Plants adaptive variation

During their evolution, plants have coped with environmental changes by migration and local adaptation to new environments. Resilience through evolution is a common feature of forest tree species, manifested as wide variation in traits such as photoperiod, temperature and water availability. In natural populations of forest tree species in central and northern Europe, patterns of differentiation in quantitative traits and local adaptation have been established since post-glacial recolonisation. However, the genetic basis of local adaptation and the role of natural selection, drift and population history in maintaining variation at the genomic level remain poorly understood. In my collaborative research I look at the molecular evolution of adaptive variation in European distribution of forest tree species of great ecological and economical importance namely Scots pine (Pinus sylvestris L.) and the taxa from the Pinus mugo complex (P. mugo T., P. uliginosa N., P. uncinata R.). The major focus of the study is to search for genomic regions and SNPs involved in their local adaptation and to resolve the extent to which the population processes of migration, selection and demography contribute to maintain divergence in natural populations.

Population history and phylogeography

Successful detection of molecular signature of local adaptation and ecological divergence requires parallel evaluation of evolutionary and demographic processes, as both shape genetic variation in natural populations. However, neutral demographic events affect all genes in a similar way. Therefore loci under selection can be detected by contrast with background genetic variation. In my research I use neutral markers including microsatellites and nucleotide polymorpisms (SNPs) at a controled genomic regions to study patterns of background genetic variation accross populations.

Hybridization and speciation

Natural hybridisation is an important process that creates recombinants from interspecific mating between divergent parental taxa where they come into geographic contact. It may cause the swamping of the species with the smaller effective population size by gene flow from the more abundant species, integration of genetic material from one species into another through repeated back-crossing (introgression), homoploid hybrid speciation – in which the new hybrid lineages become reproductively isolated from parental populations and finally, the transfer of adaptive traits across species boundaries. Associations among alleles of one species in the genetic background of a close relative provide compelling evidence of recent introgression. In my research I apply molecular population genetics and genomics methods to study the genetic basis of reproductive isolation and adaptive divergence of hybrid plants in contact zones of pine species.  Many species has different mode of inheritance of organellar genomes (bi-parentaly inherited nuclear DNA, maternally inherited mtDNA and paternally inherited cpDNA).  Polymorphic sites detected in different genomes could be used for development of markers for tracking gene flow at intra- and interspecific level. Those markers can be useful for barcoding and identification of cryptic species.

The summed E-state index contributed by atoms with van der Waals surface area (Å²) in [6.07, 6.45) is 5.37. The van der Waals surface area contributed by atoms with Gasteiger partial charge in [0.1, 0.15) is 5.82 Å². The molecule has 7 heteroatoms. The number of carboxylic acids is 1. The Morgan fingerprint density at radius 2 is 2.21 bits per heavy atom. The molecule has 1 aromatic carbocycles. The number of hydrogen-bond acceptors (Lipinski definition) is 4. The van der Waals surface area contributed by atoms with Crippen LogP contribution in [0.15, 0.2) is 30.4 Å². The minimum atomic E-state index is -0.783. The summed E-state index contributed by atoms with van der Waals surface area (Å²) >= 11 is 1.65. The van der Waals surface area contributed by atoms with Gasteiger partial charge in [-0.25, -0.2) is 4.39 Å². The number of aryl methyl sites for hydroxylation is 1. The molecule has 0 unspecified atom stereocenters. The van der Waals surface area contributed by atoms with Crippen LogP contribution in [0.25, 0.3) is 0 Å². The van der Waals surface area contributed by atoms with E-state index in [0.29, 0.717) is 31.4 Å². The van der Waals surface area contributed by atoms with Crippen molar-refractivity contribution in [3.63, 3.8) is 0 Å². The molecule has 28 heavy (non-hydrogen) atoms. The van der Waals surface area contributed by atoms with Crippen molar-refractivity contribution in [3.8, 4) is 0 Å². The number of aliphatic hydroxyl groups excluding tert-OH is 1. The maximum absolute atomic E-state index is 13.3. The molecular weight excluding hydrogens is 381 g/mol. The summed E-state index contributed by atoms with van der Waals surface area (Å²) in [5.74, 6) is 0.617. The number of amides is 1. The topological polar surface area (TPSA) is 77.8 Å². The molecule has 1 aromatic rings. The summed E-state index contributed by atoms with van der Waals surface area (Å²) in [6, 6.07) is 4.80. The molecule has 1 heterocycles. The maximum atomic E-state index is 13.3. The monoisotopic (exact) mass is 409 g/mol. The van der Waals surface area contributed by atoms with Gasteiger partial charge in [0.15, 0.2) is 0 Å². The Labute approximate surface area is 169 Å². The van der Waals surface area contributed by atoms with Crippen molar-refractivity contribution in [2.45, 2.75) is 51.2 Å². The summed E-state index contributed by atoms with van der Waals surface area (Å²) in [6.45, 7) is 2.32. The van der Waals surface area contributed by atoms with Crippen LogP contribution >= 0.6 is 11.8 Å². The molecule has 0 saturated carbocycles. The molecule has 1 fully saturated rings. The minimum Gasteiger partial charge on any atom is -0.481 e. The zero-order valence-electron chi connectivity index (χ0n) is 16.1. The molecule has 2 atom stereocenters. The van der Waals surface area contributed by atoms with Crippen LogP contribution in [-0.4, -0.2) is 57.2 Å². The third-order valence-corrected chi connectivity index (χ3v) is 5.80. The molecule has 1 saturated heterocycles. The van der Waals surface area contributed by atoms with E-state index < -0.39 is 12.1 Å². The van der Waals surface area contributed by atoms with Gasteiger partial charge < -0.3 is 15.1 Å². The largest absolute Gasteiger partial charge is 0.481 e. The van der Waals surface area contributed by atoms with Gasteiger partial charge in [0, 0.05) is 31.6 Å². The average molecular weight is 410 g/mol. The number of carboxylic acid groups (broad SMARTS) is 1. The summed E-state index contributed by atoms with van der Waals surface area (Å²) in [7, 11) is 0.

Novel genomic approaches for forest tree breeding and conservation

I am interested in development and application of novel conservation genetics and breeding approaches in forest trees that are based on recent developments in cost-effective high-throughput marker technologies. Those genomic selection based methods take advantage of a large number of markers for predicting breeding values of populations for genetic improvement programmes especially in non-model plant species such as forest trees. Predictions of environmental change, including surface temperature and precipitation patterns, indicate that currently optimal forest tree phenotypes may suffer a fitness deficit in the near future. Such fitness loss can impact forest productivity and mortality rates worldwide influencing seedling recruitment, productivity, susceptibility to fire, pathogens or insect attack. This scenario is particularly challenging, as forest trees constitute ~82% of terrestrial biomass and harbour more than 50% of terrestrial biodiversity providing wood material and fundamental ecosystem services for humans including preservation of biodiversity, the global carbon cycle, climate regulation and preservation of water quality. All of these are strongly dependent on the health, structure and functioning of forests. Emerging concerns about how trees will adapt to rapid climate changes provide a strong impetus to improve our understanding of the genomic basis of adaptation and hence the adaptive potential of trees. Such knowledge is particularly valuable for conservation, restoration and management of natural populations and to provide tools for genetic improvement programmes.